Blister Plaster Test & Recommendations

Greetings and welcome to our extensive evaluation of blister plasters for 2023. We have conducted in-depth testing on all of the blister plasters presented here and have also included comprehensive background information and a summary of customer reviews found online.

We aim to simplify your purchasing decision by assisting you in locating the optimal blister plaster for your needs.

Our guide also contains responses to frequently asked questions and, when possible, engaging test videos. Additionally, we have provided critical information on this page that you should carefully consider before purchasing blister plasters.

The most important points in brief:

Blister plasters are based on the principle of moist wound healing and usually use the active gel hydrocolloid to promote rapid healing. They are the best remedy for blisters.

Blisters are caused by a combination of friction, heat, and moisture, which can occur, for example, when shoes are too tight or not broken in.

You can use blister plasters for both open and closed blisters and wear them until they come off on their own. However, if there is pus, you should consult a doctor.

Blister plaster test: editors' favorites

Advisor: Questions you should deal with before you buy blister plasters

In the following, you will not only learn how blisters form and how blister plasters promote wound healing, but also what you should consider when using blister plasters.

Our feet carry us throughout our lives, but sometimes we put too much strain on them. Then painful blisters form, which we have to treat.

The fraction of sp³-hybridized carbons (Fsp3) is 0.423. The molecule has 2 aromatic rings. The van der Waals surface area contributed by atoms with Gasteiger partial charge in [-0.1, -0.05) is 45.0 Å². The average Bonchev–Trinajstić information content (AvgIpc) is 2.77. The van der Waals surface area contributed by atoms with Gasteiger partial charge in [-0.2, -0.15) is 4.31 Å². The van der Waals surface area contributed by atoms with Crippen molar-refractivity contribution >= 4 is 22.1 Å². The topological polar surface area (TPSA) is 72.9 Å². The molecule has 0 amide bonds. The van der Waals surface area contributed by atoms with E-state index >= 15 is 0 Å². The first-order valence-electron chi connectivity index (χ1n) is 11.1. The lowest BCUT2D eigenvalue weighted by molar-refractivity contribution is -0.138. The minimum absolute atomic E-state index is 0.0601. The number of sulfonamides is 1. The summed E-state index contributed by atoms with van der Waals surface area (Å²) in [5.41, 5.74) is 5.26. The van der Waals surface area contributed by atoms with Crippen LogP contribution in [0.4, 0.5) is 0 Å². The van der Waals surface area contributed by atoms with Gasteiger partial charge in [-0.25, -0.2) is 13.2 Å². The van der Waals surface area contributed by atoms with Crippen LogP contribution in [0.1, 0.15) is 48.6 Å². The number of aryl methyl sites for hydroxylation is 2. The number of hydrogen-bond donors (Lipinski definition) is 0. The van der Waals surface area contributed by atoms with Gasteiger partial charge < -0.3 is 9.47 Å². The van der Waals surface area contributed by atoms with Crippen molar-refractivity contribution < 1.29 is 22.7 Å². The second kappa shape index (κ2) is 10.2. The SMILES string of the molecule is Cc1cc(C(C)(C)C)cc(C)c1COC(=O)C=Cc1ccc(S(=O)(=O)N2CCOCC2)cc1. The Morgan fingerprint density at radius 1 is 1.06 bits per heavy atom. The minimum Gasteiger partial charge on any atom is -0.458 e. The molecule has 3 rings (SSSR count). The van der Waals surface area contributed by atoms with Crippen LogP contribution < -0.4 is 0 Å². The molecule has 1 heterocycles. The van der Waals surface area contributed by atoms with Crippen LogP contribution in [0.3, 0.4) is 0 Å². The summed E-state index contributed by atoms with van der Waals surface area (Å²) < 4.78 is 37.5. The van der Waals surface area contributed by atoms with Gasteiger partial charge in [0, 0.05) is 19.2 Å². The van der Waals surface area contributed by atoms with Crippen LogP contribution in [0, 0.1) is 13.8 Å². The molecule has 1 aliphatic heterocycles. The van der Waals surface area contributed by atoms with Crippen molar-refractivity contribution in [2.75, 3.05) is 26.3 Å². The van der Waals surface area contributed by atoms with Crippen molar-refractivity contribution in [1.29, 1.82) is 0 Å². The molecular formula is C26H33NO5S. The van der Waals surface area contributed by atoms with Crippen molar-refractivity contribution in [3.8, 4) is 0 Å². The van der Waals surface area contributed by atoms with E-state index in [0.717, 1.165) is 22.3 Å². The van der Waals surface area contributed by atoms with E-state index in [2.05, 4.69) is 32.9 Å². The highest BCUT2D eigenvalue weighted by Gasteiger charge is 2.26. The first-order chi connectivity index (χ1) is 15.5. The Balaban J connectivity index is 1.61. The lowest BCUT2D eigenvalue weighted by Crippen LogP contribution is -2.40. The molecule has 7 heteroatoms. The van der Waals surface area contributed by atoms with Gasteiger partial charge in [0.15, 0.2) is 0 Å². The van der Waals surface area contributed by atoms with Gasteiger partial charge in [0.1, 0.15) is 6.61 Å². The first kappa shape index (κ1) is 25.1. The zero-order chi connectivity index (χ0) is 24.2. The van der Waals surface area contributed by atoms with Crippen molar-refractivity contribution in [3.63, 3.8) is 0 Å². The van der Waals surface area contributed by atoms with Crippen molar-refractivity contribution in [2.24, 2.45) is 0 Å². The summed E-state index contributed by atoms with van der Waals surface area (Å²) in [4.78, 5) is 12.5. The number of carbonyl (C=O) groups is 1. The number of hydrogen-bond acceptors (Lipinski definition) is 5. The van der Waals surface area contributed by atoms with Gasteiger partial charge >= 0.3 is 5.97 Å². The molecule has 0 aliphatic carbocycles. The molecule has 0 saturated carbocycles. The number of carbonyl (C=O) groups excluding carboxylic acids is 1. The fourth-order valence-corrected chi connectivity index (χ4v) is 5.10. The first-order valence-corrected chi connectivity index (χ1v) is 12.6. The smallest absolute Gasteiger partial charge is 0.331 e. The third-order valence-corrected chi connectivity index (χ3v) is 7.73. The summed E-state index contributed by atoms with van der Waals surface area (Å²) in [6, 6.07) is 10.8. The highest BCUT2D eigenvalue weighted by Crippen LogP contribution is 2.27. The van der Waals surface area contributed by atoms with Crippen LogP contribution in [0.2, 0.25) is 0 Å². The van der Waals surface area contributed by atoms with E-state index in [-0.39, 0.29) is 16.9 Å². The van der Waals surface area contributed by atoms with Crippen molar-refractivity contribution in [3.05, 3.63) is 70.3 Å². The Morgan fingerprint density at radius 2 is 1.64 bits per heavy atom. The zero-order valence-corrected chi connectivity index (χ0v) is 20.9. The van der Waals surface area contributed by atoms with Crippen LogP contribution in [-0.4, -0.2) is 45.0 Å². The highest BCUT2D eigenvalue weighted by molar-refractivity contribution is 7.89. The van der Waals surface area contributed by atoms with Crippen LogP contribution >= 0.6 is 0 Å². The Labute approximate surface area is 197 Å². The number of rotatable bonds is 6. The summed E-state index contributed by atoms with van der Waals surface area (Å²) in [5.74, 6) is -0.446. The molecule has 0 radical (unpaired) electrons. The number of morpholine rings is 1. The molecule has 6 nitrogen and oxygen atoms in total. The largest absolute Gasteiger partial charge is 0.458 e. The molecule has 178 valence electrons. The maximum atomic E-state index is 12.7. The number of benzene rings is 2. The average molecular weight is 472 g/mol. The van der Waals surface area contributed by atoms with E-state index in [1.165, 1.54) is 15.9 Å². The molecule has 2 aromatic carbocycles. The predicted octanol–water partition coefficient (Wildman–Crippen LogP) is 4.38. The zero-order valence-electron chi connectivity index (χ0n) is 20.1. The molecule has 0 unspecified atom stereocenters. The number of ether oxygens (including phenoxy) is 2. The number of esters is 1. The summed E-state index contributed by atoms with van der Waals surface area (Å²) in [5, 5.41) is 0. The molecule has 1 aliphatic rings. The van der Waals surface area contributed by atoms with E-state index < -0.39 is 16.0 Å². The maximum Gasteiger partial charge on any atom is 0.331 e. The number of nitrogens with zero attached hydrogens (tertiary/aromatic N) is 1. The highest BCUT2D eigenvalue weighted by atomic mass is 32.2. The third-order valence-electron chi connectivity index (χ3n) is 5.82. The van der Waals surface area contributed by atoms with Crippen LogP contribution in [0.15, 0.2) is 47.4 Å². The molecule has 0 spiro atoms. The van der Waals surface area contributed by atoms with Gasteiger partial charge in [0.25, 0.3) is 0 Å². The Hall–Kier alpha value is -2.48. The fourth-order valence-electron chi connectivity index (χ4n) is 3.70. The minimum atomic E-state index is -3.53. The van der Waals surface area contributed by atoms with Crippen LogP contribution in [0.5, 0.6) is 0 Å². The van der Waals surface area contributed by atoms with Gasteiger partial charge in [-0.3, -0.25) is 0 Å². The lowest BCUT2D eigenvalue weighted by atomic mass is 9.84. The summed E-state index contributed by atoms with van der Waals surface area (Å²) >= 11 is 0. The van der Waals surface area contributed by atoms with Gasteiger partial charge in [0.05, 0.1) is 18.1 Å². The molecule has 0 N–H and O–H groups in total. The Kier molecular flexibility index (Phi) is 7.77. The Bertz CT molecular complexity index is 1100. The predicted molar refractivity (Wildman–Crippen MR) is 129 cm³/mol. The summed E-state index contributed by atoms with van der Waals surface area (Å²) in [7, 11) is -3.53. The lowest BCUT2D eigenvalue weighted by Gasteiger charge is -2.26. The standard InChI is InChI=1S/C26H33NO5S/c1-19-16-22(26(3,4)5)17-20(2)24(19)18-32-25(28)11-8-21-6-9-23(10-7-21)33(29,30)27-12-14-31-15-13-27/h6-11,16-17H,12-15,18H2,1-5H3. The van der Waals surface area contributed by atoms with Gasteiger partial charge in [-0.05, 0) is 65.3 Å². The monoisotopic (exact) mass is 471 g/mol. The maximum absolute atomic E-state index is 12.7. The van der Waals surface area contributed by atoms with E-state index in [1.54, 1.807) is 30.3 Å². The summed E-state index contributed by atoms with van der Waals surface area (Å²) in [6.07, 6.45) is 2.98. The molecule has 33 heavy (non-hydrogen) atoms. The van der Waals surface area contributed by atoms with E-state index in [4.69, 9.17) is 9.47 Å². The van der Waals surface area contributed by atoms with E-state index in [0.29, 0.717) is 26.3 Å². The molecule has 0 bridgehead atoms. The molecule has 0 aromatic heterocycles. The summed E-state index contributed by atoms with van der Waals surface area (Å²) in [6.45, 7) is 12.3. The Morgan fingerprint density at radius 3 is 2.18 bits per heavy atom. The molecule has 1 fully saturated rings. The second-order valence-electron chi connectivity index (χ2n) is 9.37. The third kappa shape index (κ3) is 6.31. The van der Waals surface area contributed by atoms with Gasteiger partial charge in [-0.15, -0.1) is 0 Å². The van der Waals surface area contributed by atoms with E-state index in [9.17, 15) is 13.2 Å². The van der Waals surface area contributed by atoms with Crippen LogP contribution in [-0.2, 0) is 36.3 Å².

What are blister plasters?

Blister plasters are special plasters against blisters. Unlike conventional plasters, they are based on the principle of moist wound healing.

They are padded with an active gel, usually, hydrocolloid, which ensures a moist environment and thus better and faster wound healing. Moist wound healing also reduces scarring.

How do blister plasters work?

The active gel hydrocolloid, which is present in the padding of the blister plaster, absorbs the blister fluid and keeps the wound moist. In this moist environment, the epithelial cells that drive healing can then multiply more effectively.

At the same time, the padding relieves pressure on the wound site and results in pain relief. The transparent and usually air-permeable film of the blister plaster also prevents the penetration of dirt and bacteria.

How do bubbles form?

Don't feel like reading? No problem! This video explains in a nutshell how bubbles are formed:

You can say that blisters are caused by the interaction of friction, heat, and moisture.

The friction can come from shoes that are too tight or too big, socks that don't fit properly, and too much stress on the skin, for example on the hands when playing tennis or on the feet when running. But you can also genetically get blisters more easily than others.

Our skin consists of several layers: Upper skin (epidermis), dermis (corium/dermis), and lower skin (subcutis). If our skin is now exposed to prolonged pressure or friction, the epidermis detaches from the other skin layers. A cavity develops between them, in which tissue fluid forms: A blister is formed.

In the process, the blister goes through a five-part cycle of healing.

The phase of the cycle What happens?
Chafing The skin is reddened by the friction, and you feel little to a slight burning pain
Bubble formation With further friction, the epidermis separates from the other layers, tissue fluid runs into the resulting cavity-a blister develops, and the pain becomes somewhat stronger
Open wound The blister bursts, an open wound develops, may bleed, and the pain is now at its peak
Scabbing The wound is now dry, scabs form, which slows healing, and pain decreases
Healing The scab comes off, and a new top layer has formed


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